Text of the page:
This is an amended version of a sermon I preached at City South Presbyterian Church in 2022. If you’d prefer to listen to this (spotify link), or watch it on a video, you can do that. It runs for 41 minutes.
This is a story we all know, right? There are hundreds of kids book retellings. You can find toy arks with pairs of animals in houses, toy shops, and even public kindergartens and schools around the world. It’s a story that even transcends Christianity; obviously it’s a Jewish story before it becomes our story; but it’s also part of the Muslim world. In fact, many nations around Israel, and even further afield, told stories of a man, and a boat, escaping through a cosmic flood.
I mentioned the Gilgamesh Epic last post; it has a flood story where Gilgamesh goes off to meet Utanapishtim, a man who’d been tasked by the gods to create a ship called “Preserver of Life.” He made a square box out of wood, here are the instructions.
“Make all living beings go up into the boat. The boat which you are to build, its dimensions must measure equal to each other: its length must correspond to its width.”
He took all the living beings; people and animals he could save, and they ended up on a mountain where he sent out birds — a dove, and a raven — before the ground came back, and sacrificed to the gods and became immortal.
“Mt. Nimush held the boat, allowing no sway. When a seventh day arrived I sent forth a dove and released it. The dove went off, but came back to me; no perch was visible so it circled back to me… I sent forth a raven and released it. The raven went off, and saw the waters slither back”
Gilgamesh wants the secret of this immortality, but he can’t get it.
And of course, much more recently we had Russell Crowe’s version of Noah; and look, I loved this movie, but it retold the flood story as a story where God responded not to violence and sin on the earth, between humans, so much as violence against the earth; as a parable about climate change and the coming environmental collapse.
It’s a versatile story; and it’s one where all these versions leave us wondering what the point is, and what the truth is. The story creates questions like “what scale was the flood; local, on ‘the earth’ as the readers would’ve understood it, or covering the entire globe as we’d understand it? Did it actually wipe all people out? And we saw last week that there are Nephilim, or their descendants either side of the story. Did all the cultures that have the story also have a hero on a boat? What’s the Genesis story doing in contrast with the Gilgamesh story and others like it — not just how is it similar — including stories about the foundation of Babylon, which we’ll get to in Genesis in the next few weeks.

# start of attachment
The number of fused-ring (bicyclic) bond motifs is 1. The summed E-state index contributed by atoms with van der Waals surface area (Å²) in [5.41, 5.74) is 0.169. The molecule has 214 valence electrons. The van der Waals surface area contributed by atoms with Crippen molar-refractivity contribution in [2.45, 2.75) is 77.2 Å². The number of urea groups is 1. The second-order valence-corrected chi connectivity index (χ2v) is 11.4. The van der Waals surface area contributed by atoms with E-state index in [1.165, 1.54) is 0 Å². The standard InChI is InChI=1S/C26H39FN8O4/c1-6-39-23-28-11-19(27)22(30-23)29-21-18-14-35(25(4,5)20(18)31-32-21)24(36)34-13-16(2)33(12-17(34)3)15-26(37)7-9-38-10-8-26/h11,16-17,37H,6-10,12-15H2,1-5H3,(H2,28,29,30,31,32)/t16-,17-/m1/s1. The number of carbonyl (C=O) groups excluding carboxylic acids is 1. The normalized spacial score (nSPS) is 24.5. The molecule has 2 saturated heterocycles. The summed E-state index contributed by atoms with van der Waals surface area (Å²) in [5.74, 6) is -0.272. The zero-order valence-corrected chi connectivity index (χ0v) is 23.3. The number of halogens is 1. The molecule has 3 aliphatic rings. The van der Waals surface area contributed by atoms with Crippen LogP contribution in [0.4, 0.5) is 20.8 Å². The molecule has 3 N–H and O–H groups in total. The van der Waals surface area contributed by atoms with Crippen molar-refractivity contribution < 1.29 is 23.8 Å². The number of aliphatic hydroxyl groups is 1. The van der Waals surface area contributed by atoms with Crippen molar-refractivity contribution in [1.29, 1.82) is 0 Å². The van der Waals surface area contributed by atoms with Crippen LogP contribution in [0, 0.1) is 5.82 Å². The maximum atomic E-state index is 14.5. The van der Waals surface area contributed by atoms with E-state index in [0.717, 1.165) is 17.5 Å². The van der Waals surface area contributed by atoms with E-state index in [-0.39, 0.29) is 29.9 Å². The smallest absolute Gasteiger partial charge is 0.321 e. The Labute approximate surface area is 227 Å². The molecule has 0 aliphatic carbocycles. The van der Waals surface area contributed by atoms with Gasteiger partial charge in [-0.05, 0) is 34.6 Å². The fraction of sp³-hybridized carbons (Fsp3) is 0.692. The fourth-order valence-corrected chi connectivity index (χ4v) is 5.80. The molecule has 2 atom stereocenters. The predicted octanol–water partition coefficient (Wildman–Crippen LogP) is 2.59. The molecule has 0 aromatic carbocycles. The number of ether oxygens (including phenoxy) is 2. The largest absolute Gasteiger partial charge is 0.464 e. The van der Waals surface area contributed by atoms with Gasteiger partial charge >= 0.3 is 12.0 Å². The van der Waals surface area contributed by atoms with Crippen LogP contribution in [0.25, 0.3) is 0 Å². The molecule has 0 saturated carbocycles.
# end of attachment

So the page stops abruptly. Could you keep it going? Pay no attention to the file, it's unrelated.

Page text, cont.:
These are all good questions worth pondering, but they aren’t necessarily the questions we’ll be answering; we’re looking at how these stories are the origin story for the Bible; the origin story for Jesus. We’re seeing how they create thread — concepts and ideas — that run all the way through the Bible, so our questions are a little bit different.
So here’s a 10,000 foot summary of the story so far as we’ve seen it in Genesis that sets us up to understand the Noah story, we’ll go from there to look at the story in more detail, then see how ideas get picked up and woven together and land us with Jesus.
You ready. In the beginning, after God made the Heavens and the Earth; the waters of the deep were a barrier to life — making the world desolate and uninhabited, while the Spirit of God hovered over the waters (Genesis 1:1-2).
God pushed back the waters to make sky — and a cosmic dome, a vault. The waters are held at the barrier between heavens and earth (Genesis 1:6-7), and then separated on the earth; so that land appears (Genesis 1:8-9); which will then be filled with plants and animals — birds, fish, and ground critters (Genesis 1:20-24). We’re told they all have the breath of life in them (Genesis 1:30), and finally God makes people as his living images; living idol statues; who ruled these other creatures, and spread the good garden of Eden across the face of what had been a desolate and uninhabited earth, to be fruitful and multiply, as we represent him. We were God’s answer to the desolate and uninhabited world (Genesis 1:26, 28), made to tend it as gardeners — male and female — who lived with God and ate from the tree of life — working together to bring life, and to resist chaotic forces from the heavenly realm (Genesis 2:15-17), like the serpent (Genesis 3:1). The serpent has other plans. He leads humanity down the garden path, so people turned against each other, and against God, and the environment became increasingly hostile; cursed and turned against us (Genesis 3:17), and humans are exiled; banished, from the garden and the Tree of Life (Genesis 3:22-23).